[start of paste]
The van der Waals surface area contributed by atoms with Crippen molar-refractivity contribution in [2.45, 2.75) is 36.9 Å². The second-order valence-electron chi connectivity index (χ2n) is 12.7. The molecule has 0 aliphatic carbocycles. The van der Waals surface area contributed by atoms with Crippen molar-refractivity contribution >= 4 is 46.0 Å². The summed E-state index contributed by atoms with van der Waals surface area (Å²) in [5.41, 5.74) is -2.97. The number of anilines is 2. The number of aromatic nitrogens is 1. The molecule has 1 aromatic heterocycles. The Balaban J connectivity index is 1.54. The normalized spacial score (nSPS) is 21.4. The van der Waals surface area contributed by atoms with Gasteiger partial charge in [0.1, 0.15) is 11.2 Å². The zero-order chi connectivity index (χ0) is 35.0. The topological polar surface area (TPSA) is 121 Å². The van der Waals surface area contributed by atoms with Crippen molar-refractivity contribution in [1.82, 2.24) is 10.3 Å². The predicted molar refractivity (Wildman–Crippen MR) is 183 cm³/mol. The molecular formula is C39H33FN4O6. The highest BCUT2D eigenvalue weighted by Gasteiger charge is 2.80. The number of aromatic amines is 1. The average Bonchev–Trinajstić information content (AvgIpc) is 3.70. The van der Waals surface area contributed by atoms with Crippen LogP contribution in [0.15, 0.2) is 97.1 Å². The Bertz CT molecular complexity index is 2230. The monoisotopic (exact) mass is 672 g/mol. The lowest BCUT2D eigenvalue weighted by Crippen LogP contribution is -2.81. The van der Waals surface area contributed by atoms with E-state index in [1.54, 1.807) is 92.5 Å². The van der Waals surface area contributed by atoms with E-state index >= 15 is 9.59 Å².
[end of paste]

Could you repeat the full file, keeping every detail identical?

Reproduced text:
The van der Waals surface area contributed by atoms with Crippen molar-refractivity contribution in [2.45, 2.75) is 36.9 Å². The second-order valence-electron chi connectivity index (χ2n) is 12.7. The molecule has 0 aliphatic carbocycles. The van der Waals surface area contributed by atoms with Crippen molar-refractivity contribution >= 4 is 46.0 Å². The summed E-state index contributed by atoms with van der Waals surface area (Å²) in [5.41, 5.74) is -2.97. The number of anilines is 2. The number of aromatic nitrogens is 1. The molecule has 1 aromatic heterocycles. The Balaban J connectivity index is 1.54. The normalized spacial score (nSPS) is 21.4. The van der Waals surface area contributed by atoms with Gasteiger partial charge in [0.1, 0.15) is 11.2 Å². The zero-order chi connectivity index (χ0) is 35.0. The topological polar surface area (TPSA) is 121 Å². The van der Waals surface area contributed by atoms with Crippen molar-refractivity contribution in [1.82, 2.24) is 10.3 Å². The predicted molar refractivity (Wildman–Crippen MR) is 183 cm³/mol. The molecular formula is C39H33FN4O6. The highest BCUT2D eigenvalue weighted by Gasteiger charge is 2.80. The number of aromatic amines is 1. The average Bonchev–Trinajstić information content (AvgIpc) is 3.70. The van der Waals surface area contributed by atoms with Crippen LogP contribution in [0.15, 0.2) is 97.1 Å². The Bertz CT molecular complexity index is 2230. The monoisotopic (exact) mass is 672 g/mol. The lowest BCUT2D eigenvalue weighted by Crippen LogP contribution is -2.81. The van der Waals surface area contributed by atoms with E-state index in [1.54, 1.807) is 92.5 Å². The van der Waals surface area contributed by atoms with E-state index >= 15 is 9.59 Å².